Open Eye: Eye news in brief
Tuesday 01 February 2005
Authors who are also Open University alumni will be gathering for an Alumni Authors' Day at the Library, Walton Hall campus, Milton Keynes on Thursday 10 February. The event aims to celebrate success and inspire budding authors. For details email email@example.com or ring 01908 653815 by 4 February.
Saturn probe thrills scientists
Delighted space scientists at the Open University are busy analysing data from the successful Huygens probe. OU Professor John Zarnecki, principal scientist working on the Science Surface Package that landed on Saturn's moon Titan, said: "The quality of our data is absolutely stupendous, so there's a lot of work ahead."
Enter our photo competition
Can you capture an aspect of everyday life on film? Entries are still being taken for the Social Image photographic competition, which is looking for the best image or set of images to illustrate some aspect of human existence, whether a serious social issue or light-hearted event. Entries, colour or black-and-white, should be sent to Avis Lexton, The Social Image Competition 2005, The Open University, Walton Hall, Milton Keynes MK7 6AA, or see www.open.ac.uk/socialsciences for details. Closing date 28 February.
Cancer charity policy explained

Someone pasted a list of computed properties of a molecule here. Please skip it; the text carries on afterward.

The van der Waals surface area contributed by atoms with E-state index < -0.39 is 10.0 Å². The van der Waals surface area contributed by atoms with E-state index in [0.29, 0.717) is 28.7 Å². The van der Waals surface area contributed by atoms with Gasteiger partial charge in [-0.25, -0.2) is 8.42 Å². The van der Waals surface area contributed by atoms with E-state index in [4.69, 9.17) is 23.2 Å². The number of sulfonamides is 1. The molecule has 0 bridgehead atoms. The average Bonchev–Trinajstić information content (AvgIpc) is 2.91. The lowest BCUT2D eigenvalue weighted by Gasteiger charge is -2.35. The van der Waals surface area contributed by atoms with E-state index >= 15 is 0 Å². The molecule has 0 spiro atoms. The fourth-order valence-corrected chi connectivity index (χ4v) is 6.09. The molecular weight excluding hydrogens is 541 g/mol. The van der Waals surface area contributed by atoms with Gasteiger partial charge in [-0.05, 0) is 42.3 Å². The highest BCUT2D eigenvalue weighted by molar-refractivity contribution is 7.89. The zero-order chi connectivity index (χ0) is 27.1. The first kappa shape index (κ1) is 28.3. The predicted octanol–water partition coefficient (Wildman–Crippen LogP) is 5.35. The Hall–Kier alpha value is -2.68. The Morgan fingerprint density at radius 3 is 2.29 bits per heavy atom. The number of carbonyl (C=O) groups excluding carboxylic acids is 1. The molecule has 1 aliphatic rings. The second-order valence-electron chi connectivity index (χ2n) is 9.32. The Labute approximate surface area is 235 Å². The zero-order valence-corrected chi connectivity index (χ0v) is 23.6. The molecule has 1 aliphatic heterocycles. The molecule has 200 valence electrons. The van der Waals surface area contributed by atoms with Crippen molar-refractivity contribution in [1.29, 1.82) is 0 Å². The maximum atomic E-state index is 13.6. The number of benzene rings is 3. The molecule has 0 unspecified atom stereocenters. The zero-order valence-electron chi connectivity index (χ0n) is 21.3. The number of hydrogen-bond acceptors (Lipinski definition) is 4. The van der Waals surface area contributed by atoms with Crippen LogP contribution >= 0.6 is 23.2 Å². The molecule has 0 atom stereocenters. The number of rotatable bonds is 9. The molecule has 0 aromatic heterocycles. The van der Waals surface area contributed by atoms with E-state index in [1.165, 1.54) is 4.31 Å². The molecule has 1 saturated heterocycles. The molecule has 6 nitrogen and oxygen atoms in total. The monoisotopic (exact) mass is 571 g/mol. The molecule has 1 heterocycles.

The head of Cancer Research UK Professor Alex Markham will outline how the charity sets its priorities and measures its progress. The Business of Fighting Cancer is the Open University Business School Annual Lecture, on Thursday 24 February at Church House, Westminster, London. Tickets available from firstname.lastname@example.org or call 01908 652097.
Three new OU TV programmes Nation on film (starting Monday 21 February, 7.30 pm, BBC2) shows how the history of 20th-century Britain was captured by film-makers covering topics from sexual health to the 11 plus. In What the ancients did for us, (starting Tuesday 15 February, 8pm, BBC2) Adam Hart-Davis looks at how inventions made by the Romans, the Mesopotamians, the Aztecs and other ancient civilisations are part of our lives today. And the latest series of Rough Science (starting Tuesday 15 February, 7.30pm, BBC2) pits the resourceful boffins against the Indian Ocean.
Arts & Ents blogs
- 1 What happens to your body when you give up sugar?
- 2 Drugs Live cannabis trial: Hash is less harmful than any other drug, expert claims
- 3 Turkish Airlines flight TK 726 crash-lands on Nepal runway in dense fog
- 4 Have sex with your iPad thanks to the new sex toy no-one asked for
- 5 The majority of sex workers enjoy their job - why should we find that surprising?
The Great Comic Relief Bake Off, TV review: Alexa Chung impresses, but Chris Moyles makes Paul Hollywood gag
Drugs Live: Twitter responds to Jon Snow and Jennie Bond smoking cannabis
India's Daughter: BBC Four documentary provokes outrage on Twitter
Fifty Shades of Grey movie shows first sex scene 'after 40 minutes'
Seth Rogan's pot fumes delay hacked Sony boss’s office move
Nearly 100,000 of Britain's poorest children go hungry after parents' benefits are cut
Durham Free School: 'Creationism taught at' free school facing closure
Ukip would cut billions from Scottish budget to fund English tax cuts
End of the licence fee: BBC to back radical overhaul of how it is funded
Ukraine crisis: Top Chinese diplomat backs Putin and says West should 'abandon zero-sum mentality'
Boris Nemtsov shot dead: Outspoken Putin critic who had expressed fears for his life is killed near the Kremlin